An artwork that provides a moment of stillness in the main fair is a painting made in 1980 by late Georgian artist Natela Iankoshvili. She articulated the landscape that surrounded her in a visual language that was completely different to the style of the then contemporary Soviet Realism. It seems like something that is so bright that it will not change over time.
I wonder again about the protests on May 12. How long do such moments of resistance (or display of resistance) last against an unquestioned status quo, and what is their sensibility in relation to the lengthier, underlying protest that has been going on in the past 100 years of the nation’s history? Can these two types of time be seen in the space of one artwork? In one exhibition?
Certainly an exhibition that feels like an artwork in its entirety is the aptly titled, War on Hold/ Under Construction, organised by Liza Zhvania. There is trouble around this show, it seems. It opens an evening late and it closed shortly after the fair due to lack of funds, artist Andro Eradze tells me at the entrance. The exhibition is fleeting, like a pause, and the title suggests, in retrospect, a new way of thinking about something that is under construction. I have always associated the term with permanency and building, but this show places it as something temporary. The press release, which asks what temporary peace ‘looks like’, was undoubtedly written prior to the raid on Bassiani and to the dancing – the question of what happens in a ‘war on hold’ suddenly generates more answers, and of course more questions and more art. Eradze explains later that some artists dropped out and some changed their works completely, last minute.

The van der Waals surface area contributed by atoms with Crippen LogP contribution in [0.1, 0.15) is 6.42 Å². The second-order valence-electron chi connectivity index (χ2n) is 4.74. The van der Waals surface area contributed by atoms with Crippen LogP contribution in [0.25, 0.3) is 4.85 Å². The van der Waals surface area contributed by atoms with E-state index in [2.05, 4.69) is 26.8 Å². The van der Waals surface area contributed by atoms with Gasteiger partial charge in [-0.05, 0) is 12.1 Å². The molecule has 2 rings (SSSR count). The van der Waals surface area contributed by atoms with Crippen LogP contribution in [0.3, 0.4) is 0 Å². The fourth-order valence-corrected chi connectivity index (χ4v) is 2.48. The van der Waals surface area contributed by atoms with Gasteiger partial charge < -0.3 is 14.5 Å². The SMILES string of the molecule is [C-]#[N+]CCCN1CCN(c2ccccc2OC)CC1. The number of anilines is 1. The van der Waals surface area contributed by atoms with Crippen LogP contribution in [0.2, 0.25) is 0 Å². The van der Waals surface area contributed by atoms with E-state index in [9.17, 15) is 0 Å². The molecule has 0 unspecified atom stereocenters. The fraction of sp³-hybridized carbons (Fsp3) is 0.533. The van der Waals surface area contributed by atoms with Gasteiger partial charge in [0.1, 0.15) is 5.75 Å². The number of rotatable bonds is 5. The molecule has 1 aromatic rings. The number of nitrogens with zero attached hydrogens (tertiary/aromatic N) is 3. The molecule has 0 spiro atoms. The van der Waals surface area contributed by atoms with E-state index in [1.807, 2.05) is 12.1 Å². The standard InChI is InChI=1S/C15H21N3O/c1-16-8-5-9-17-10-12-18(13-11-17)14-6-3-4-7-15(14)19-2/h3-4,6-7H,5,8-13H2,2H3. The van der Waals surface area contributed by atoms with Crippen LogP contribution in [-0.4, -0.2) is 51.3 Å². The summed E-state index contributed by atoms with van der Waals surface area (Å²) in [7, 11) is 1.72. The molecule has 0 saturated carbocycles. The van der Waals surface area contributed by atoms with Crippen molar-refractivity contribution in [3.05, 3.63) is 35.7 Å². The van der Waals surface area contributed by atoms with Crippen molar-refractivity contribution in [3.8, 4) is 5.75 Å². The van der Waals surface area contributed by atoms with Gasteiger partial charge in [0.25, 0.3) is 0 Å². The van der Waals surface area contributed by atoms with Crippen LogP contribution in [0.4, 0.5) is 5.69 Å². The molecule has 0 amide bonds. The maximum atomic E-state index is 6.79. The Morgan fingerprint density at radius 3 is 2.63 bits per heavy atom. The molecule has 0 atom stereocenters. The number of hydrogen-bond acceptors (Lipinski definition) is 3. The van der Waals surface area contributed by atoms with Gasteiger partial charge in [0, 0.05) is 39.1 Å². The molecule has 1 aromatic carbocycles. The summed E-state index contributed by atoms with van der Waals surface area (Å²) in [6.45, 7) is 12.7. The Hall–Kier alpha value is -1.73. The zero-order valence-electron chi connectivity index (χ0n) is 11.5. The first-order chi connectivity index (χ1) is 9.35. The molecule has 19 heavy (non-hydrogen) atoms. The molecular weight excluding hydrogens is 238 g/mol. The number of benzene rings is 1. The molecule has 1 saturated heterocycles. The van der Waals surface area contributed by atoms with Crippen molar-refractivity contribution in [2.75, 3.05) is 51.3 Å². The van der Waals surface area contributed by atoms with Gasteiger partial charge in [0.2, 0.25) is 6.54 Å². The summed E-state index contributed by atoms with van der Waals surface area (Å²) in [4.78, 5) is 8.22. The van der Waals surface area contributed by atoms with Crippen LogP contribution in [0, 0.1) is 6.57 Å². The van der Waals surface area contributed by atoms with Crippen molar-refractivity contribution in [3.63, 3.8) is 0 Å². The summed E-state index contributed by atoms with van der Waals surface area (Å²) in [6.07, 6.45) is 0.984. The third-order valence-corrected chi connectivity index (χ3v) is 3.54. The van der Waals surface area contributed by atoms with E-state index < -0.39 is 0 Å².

The energy is high. I hear shrieks that turn into chants and then peaceful singing. It is a performance by a group of people (although I am unsure of its author) and it is a welcome sight; live work is otherwise mainly missing throughout the fair. This building is crumbling, cracks are showing. The young artworks are almost performing the architecture they are on. On the first floor there is a pause within the pause. The room is blue in hue, peaceful but muted. Against the outside of the window is overgrown foliage. It provides a natural sound-proofing service for the painting of a large bird by Salome Dumbadze, whose lines and touch I recognise from somewhere else this weekend amongst the artists that I am convinced will keep looking at their Tbilisi, now, over and over again.